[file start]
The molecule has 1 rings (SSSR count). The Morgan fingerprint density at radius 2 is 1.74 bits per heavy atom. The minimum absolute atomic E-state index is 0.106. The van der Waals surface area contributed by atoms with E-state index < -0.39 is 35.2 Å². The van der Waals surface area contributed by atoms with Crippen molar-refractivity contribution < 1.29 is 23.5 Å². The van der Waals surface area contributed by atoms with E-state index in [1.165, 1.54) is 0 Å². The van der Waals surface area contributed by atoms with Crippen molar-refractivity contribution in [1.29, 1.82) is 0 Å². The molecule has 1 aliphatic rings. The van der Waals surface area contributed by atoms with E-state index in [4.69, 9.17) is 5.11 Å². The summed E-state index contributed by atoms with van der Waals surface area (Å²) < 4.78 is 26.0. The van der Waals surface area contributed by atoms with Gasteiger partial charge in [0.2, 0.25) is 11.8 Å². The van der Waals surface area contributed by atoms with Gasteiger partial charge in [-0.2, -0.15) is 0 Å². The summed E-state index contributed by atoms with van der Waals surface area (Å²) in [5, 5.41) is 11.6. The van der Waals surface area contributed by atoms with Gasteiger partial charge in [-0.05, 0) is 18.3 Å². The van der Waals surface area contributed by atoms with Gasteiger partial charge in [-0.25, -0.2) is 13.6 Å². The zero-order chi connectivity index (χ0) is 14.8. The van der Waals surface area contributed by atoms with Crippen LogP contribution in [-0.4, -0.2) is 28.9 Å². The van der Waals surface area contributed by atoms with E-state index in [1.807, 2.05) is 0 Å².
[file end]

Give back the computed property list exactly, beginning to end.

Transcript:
The molecule has 1 rings (SSSR count). The Morgan fingerprint density at radius 2 is 1.74 bits per heavy atom. The minimum absolute atomic E-state index is 0.106. The van der Waals surface area contributed by atoms with E-state index < -0.39 is 35.2 Å². The van der Waals surface area contributed by atoms with Crippen molar-refractivity contribution < 1.29 is 23.5 Å². The van der Waals surface area contributed by atoms with E-state index in [1.165, 1.54) is 0 Å². The van der Waals surface area contributed by atoms with Crippen molar-refractivity contribution in [1.29, 1.82) is 0 Å². The molecule has 1 aliphatic rings. The van der Waals surface area contributed by atoms with E-state index in [4.69, 9.17) is 5.11 Å². The summed E-state index contributed by atoms with van der Waals surface area (Å²) < 4.78 is 26.0. The van der Waals surface area contributed by atoms with Gasteiger partial charge in [0.2, 0.25) is 11.8 Å². The van der Waals surface area contributed by atoms with Gasteiger partial charge in [-0.2, -0.15) is 0 Å². The summed E-state index contributed by atoms with van der Waals surface area (Å²) in [5, 5.41) is 11.6. The van der Waals surface area contributed by atoms with Gasteiger partial charge in [-0.05, 0) is 18.3 Å². The van der Waals surface area contributed by atoms with Gasteiger partial charge in [-0.25, -0.2) is 13.6 Å². The zero-order chi connectivity index (χ0) is 14.8. The van der Waals surface area contributed by atoms with Crippen LogP contribution in [-0.4, -0.2) is 28.9 Å². The van der Waals surface area contributed by atoms with E-state index in [1.807, 2.05) is 0 Å².